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WEEKLY SUMMARY.

j THE SWANSEA MURDERS.

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THE SWANSEA MURDERS. WE believe that we are right in saying that this fearful and melancholy tragedy received from the grand jury, the petty jury, the counsel, and the learned judge all the atten- tion that could possibly be bestowed on a subject. The grand jury returned a true bill, and the petty jury felt it their duty to return the awful verdict of guilty against both the prisoners. Leary, we believe, lias been reprieved during her Majesty's pleasure, and an order was left by Mr. Jus- tice Wightinan for the execution of Martin, upon whom, in all probability, the sentence will be carried into effect. We have taken some time to consider the evidence given at the trial, and we must confess that the more we consider it the more we doubt the truth. of Patrick Leary's account of the transaction. It is too tragic and minute in regard to Martin. to be above suspieioh, and somewhat too partial to Michael Leary to be straightforward. We do not mean to deny but that Martin had a hand in the sad events of the fatal night; but we believe in our conscience that Patrick Leary is in every respect as guilty as either or both of the two prisoners now under sentence of death, and we also believe this to be the opinion of many besides ourselves. As the case is involved in so much mystery—as no one, if we except the suspicious Leary, has pretended, to identify the hand which gave the fatal" blow-as his evidence is directly and flatly contra- dicted by other more unexceptionable witnesses—and as it must be a dreadful thing to hurry a fellow-being to eternity, at least without evidence the most positive and satisfactory, —we suggest to our fellow-townsmen the propriety of memo- rialising the Secretary of State on behalf of Martin. We think that all the ends of justice will be answered by his be- ing transported for life, and that all the risks and hazards of execution upon suspicious evidence will be likewise avoided. We hope our fellow-townsmen will lose no time this work of benevolence. Setting aside altogether the ques- tion of capital punishments, we tnink this is a case,in which all may agree to petition for,, It is a case alsq in which we can act will grace; there being no local or na- tional predilection in favour of the offender. We believe that tins course would meet with the approbation of most of the intelligent and influential inhabitants of the town and county, Let there be no time lost, to prevent if possible any further sacrifice of human life.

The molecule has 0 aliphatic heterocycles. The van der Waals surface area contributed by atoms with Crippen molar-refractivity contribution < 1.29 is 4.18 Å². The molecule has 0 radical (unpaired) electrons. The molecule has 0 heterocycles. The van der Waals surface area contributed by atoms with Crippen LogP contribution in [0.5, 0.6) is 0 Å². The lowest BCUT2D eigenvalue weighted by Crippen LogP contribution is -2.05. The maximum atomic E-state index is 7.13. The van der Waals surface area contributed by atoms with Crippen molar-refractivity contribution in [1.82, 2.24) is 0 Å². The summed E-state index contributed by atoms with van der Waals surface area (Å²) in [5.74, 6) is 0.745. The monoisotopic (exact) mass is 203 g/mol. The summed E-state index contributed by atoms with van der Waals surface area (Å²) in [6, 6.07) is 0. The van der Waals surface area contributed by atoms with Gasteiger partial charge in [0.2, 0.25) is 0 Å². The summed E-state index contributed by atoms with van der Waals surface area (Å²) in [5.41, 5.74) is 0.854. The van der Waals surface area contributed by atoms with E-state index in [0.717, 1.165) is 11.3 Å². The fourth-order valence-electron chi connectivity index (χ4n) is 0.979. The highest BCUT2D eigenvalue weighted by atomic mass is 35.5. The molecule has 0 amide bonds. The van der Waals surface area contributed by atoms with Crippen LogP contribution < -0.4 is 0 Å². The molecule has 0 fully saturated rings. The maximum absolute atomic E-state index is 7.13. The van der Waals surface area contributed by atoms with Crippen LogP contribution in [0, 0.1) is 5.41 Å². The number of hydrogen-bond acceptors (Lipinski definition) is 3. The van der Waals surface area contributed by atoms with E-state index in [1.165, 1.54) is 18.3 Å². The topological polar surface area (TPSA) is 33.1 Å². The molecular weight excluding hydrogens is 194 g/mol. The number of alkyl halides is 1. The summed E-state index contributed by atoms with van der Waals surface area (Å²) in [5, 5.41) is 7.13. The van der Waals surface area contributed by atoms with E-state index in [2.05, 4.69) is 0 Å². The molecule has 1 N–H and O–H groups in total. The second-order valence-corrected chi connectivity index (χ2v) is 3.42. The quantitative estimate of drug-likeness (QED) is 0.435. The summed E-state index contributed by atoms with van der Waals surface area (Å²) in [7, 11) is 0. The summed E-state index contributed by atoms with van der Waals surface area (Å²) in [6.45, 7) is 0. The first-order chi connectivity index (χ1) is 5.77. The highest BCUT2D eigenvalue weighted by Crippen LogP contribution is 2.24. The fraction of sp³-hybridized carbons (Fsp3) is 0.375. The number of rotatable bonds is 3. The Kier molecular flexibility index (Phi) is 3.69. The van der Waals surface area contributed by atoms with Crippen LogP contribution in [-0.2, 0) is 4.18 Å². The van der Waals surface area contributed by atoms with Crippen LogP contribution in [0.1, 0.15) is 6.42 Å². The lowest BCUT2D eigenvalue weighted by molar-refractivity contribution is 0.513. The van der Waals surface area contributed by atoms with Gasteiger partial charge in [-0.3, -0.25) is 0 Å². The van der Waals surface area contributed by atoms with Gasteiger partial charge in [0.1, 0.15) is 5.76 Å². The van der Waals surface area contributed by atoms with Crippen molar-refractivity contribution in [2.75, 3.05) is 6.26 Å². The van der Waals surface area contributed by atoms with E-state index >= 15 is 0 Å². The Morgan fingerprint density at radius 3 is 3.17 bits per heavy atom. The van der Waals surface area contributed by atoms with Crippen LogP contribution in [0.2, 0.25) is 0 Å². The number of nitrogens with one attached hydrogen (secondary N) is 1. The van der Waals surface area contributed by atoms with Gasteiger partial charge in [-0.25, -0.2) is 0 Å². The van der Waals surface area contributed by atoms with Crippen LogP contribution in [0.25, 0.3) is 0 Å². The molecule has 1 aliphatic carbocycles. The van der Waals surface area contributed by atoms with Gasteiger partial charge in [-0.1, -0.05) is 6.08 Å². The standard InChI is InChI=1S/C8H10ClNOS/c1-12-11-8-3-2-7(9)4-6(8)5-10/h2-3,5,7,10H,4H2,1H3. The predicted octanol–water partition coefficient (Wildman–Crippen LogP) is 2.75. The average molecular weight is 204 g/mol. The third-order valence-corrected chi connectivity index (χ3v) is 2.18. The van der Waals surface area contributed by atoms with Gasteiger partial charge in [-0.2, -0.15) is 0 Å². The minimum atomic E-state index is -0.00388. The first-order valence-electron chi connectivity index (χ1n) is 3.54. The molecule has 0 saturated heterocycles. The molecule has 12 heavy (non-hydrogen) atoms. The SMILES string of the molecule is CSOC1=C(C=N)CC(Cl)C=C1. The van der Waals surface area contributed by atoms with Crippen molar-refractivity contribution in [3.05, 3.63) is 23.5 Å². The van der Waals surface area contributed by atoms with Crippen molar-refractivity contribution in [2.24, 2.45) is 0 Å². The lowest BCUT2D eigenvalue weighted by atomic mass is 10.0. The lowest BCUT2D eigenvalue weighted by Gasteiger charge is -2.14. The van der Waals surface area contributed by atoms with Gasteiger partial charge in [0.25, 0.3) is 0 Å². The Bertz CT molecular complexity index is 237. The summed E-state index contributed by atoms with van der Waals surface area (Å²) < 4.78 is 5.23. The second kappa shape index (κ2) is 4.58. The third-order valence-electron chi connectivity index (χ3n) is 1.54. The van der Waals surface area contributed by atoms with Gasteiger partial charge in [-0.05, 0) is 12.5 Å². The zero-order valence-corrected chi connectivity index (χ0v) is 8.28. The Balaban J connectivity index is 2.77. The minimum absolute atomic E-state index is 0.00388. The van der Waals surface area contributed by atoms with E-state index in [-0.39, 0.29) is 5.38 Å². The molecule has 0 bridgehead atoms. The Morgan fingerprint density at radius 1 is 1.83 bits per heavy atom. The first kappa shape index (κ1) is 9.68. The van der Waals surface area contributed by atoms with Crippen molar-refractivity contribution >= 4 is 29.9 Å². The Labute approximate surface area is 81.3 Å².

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CARDIFF.I

MERTIIYII.

Imperial axHanunt. IIF>-

REV. DR HAMILTON.

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-------LITTLE LORD JOHN AND…

TO T. W. BOOKEIL, ESQ., HIGH…